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Simple Syrup

Simple Syrup Recipe | How to Make

What is simple syrup? As the name states, simple syrup is pretty simple. However, it is a crucial part of cocktails and without a standard syrup, many cocktails can become cloyingly sweet or unbalanced. In the Mixologist: The Journal of the American Cocktail, I wrote an in-depth article on how to make a simple syrup and some background information on the types of sugar you can use to make it. In this post, I’m going to provide you with a couple of recipes to get you started, but if you would like more information, please feel free to pick up a copy of Mixologist.

The basics formulas for simple syrup are ratios of 1:1 and 2:1 sugar to water. The most common syrup is the 2:1 formula, which is pretty much standard for most cocktails. At soda fountains in the 1800s a 3:2 simple syrup ratio was standard. To make 2:1, just add 2 cups of sugar and 1 cup water to a pot and gently heat until all of the sugar is dissolved. There is no need to boil the mixture, it will readily dissolve when slightly hot to the touch. If you boil your syrup with a squeeze of lemon or lime juice it will convert to become a solution of glucose and fructose and will not crystallize as readily but will have a slightly different flavour than sucrose, though hard to detect in a cocktail. Pour the syrup into a clean bottle and it’s ready to use. 

A couple of suggestions that will make your simple syrup better include adding ¼ cup of corn syrup to the mixture. This will help prevent crystallization of the sugar since it is a supersaturated solution.The other suggestion is to add one or two ounces of vodka or neutral grain spirit to the simple syrup after it has been bottled. This will help prevent mould or bacteria from growing in the neck of the bottle during storage.

If you want to try something different, you can try adding a portion of fructose (available at your local health food store) to your simple syrup recipe. Fructose is a fruit sugar and is the most common sugar found in fruits like peaches, pears, berries, etc. Or you can make straight fructose syrup for a different flavour profile.

My personal favourite simple syrup is one that makes 1 teaspoon of simple syrup equal to 1 teaspoon of sugar. That way I know how much sugar is going into each drink, and if a recipe calls for sugar, I can pour the exact amount. The rough ratio for this solution is four parts sugar to three parts water (4:3).

Check out Orgeat Syrup and Sour Mix for more information on making cocktail ingredients.

Yield: 750 ml

How to Make Simple Syrup

This recipe makes a syrup where 1 teaspoon of syrup is equivalent to 1 teaspoon of sugar. This is handy for cocktails because the sugar is already pre-dissolved.
Prep Time 20 minutes
Cook Time 5 minutes
Total Time 25 minutes


  • 3½ cups Sugar
  • 2 cups (plus) Water
  • ½ cup Corn Syrup
  • 1 Tbsp Gum Arabic (optional)


  1. In a pot add two cups of water and heat to approximately 60°C (140°F)
  2. Add the corn syrup to the water and stir until dissolved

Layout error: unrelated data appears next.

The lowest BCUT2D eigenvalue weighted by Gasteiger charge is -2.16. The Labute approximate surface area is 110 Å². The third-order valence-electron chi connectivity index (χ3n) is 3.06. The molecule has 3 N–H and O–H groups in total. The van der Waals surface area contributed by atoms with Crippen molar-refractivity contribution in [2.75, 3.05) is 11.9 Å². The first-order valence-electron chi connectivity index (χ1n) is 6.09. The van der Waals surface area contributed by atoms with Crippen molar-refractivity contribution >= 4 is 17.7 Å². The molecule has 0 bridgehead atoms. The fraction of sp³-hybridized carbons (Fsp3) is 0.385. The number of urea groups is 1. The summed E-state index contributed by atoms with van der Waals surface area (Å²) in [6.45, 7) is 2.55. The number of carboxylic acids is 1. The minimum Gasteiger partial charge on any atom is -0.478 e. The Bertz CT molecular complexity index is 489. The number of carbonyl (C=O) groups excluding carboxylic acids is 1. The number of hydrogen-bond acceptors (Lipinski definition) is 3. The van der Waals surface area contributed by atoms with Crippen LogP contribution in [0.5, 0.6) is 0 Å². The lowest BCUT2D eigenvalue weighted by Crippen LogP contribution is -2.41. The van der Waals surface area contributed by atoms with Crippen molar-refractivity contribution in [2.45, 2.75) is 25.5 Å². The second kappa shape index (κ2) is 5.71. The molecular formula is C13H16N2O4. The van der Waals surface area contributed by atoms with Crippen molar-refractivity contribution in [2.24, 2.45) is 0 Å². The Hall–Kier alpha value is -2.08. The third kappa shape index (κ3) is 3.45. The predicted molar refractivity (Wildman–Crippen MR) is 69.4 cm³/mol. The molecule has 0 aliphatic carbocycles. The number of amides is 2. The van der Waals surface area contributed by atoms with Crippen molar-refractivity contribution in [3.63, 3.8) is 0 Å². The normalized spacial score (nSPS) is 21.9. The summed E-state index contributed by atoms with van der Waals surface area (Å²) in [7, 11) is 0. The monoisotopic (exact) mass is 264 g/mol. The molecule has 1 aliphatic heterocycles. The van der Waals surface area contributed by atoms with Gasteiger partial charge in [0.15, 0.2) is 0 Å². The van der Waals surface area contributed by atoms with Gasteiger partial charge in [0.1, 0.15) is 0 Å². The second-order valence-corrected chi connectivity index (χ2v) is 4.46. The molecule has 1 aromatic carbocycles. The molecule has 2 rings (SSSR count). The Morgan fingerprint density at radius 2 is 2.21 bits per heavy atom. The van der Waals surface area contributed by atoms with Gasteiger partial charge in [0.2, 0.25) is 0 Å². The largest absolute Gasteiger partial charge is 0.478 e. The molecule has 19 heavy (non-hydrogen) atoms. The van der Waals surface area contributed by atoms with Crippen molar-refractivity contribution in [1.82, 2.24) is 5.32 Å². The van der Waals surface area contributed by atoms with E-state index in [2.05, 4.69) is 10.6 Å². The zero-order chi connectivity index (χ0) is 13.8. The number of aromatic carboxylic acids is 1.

3. Mix the dry sugar and gum Arabic until uniformly combined
  4. Add the sugar and gum mixture to the pot
  5. Stir until dissolved. There is no need to heat or process the syrup beyond the point where the sugar is completely dissolved
  6. Remove from the heat and allow to cool slightly.
  7. Pour syrup into a 1 L (quart) bottle and add water until the bottle is full.


Combining the dry sugar with the gum arabic and mixing is the easiest way to dissolve the gum. At first, you may find the solution cloudy but it will clear in a few hours.

Nutrition Information:



Serving Size:


Amount Per Serving: Calories: 16 Total Fat: 0g Carbohydrates: 4g Sugar: 4g

5 Comments on Simple Syrup for Cocktails

By j Cheney on May 22, 2007, 1:17 AM

Nice site. Just found it.

One thing you might want to check out is Sonoma Syrup from California. They bottle the simple syrup and flavored syrups. I use the simple type in my Margaritas.

By Richard on August 31, 2007, 11:54 PM

Adding fructose or corn syrup is a bit pointless IF you add 1/4 teaspoon of cream of tartar to the mixture and boil it longer. That little bit of acidity breaks the molecular bond in sucrose, and you get glucose and fructose as products. The resulting syrup keeps much longer even without refrigeration, won’t crystallize, and is about 20% sweeter.

By Dennis Forcier on January 23, 2008, 3:31 PM

I just made some simple syrup with turbinado (raw) sugar, using the 4:3 ratio and the cream of tartar trick, just bringing it to a boil. It came out a pale golden color, like weak maple syrup. Raw sugar has a little of molasses left in it, so it has a slightly rich taste. Not sure of the effect in drinks yet. I’ll try it in a Cosmo this evening…

By Jim Kay on June 22, 2008, 10:07 PM

Thanks for the extra information on the simple syrup. I’ve been using your recipe from Mixologist to make a simple syrup and also as a base for some flavored syrups. Just read the subsequent article on the sour mix which got me thinking…How about putting some maltodextrin into the simple syrup mix to enhance the mouthfeel? I have some Arabic gum I’m going to play with, but the maltodextrin sounds easier to work with.

By Shirley on January 17, 2010, 6:35 PM

Have just found this website and am experimenting with some ideas for a frozen cocktail machine for home but don’t want the commercially bought mixes and would like to do some of my own does anyone know the correct sugar and water ratio for frozen cocktails.

Darcy O'Neil | Art of Drink

Writer, author of Fix the Pumps, chemist, beekeper and general do-er-of-things, Darcy can generally be found looking for new and interesting things to do, usually over a cocktail. Currently working on more soda fountain history.

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Last modified: November 15, 2018